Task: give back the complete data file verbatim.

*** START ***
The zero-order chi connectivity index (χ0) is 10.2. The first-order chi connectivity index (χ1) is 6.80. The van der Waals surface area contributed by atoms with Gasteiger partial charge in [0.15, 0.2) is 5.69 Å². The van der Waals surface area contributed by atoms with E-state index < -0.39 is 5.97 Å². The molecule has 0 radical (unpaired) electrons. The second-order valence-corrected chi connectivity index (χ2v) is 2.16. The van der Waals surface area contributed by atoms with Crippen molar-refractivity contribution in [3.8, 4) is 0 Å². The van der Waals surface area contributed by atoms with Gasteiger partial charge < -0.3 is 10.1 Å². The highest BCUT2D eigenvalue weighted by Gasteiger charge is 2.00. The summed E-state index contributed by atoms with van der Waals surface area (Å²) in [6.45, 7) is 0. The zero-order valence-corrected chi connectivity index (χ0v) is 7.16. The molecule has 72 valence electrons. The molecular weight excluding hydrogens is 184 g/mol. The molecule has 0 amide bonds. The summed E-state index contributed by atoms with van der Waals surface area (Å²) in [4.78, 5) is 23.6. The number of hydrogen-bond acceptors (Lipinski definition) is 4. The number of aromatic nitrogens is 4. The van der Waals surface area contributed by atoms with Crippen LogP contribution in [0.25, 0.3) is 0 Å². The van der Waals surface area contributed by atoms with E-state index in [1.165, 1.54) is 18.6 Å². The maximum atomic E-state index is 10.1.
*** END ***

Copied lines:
The zero-order chi connectivity index (χ0) is 10.2. The first-order chi connectivity index (χ1) is 6.80. The van der Waals surface area contributed by atoms with Gasteiger partial charge in [0.15, 0.2) is 5.69 Å². The van der Waals surface area contributed by atoms with E-state index < -0.39 is 5.97 Å². The molecule has 0 radical (unpaired) electrons. The second-order valence-corrected chi connectivity index (χ2v) is 2.16. The van der Waals surface area contributed by atoms with Crippen molar-refractivity contribution in [3.8, 4) is 0 Å². The van der Waals surface area contributed by atoms with Gasteiger partial charge < -0.3 is 10.1 Å². The highest BCUT2D eigenvalue weighted by Gasteiger charge is 2.00. The summed E-state index contributed by atoms with van der Waals surface area (Å²) in [6.45, 7) is 0. The zero-order valence-corrected chi connectivity index (χ0v) is 7.16. The molecule has 72 valence electrons. The molecular weight excluding hydrogens is 184 g/mol. The molecule has 0 amide bonds. The summed E-state index contributed by atoms with van der Waals surface area (Å²) in [4.78, 5) is 23.6. The number of hydrogen-bond acceptors (Lipinski definition) is 4. The number of aromatic nitrogens is 4. The van der Waals surface area contributed by atoms with Crippen LogP contribution in [0.25, 0.3) is 0 Å². The van der Waals surface area contributed by atoms with E-state index in [1.165, 1.54) is 18.6 Å². The maximum atomic E-state index is 10.1.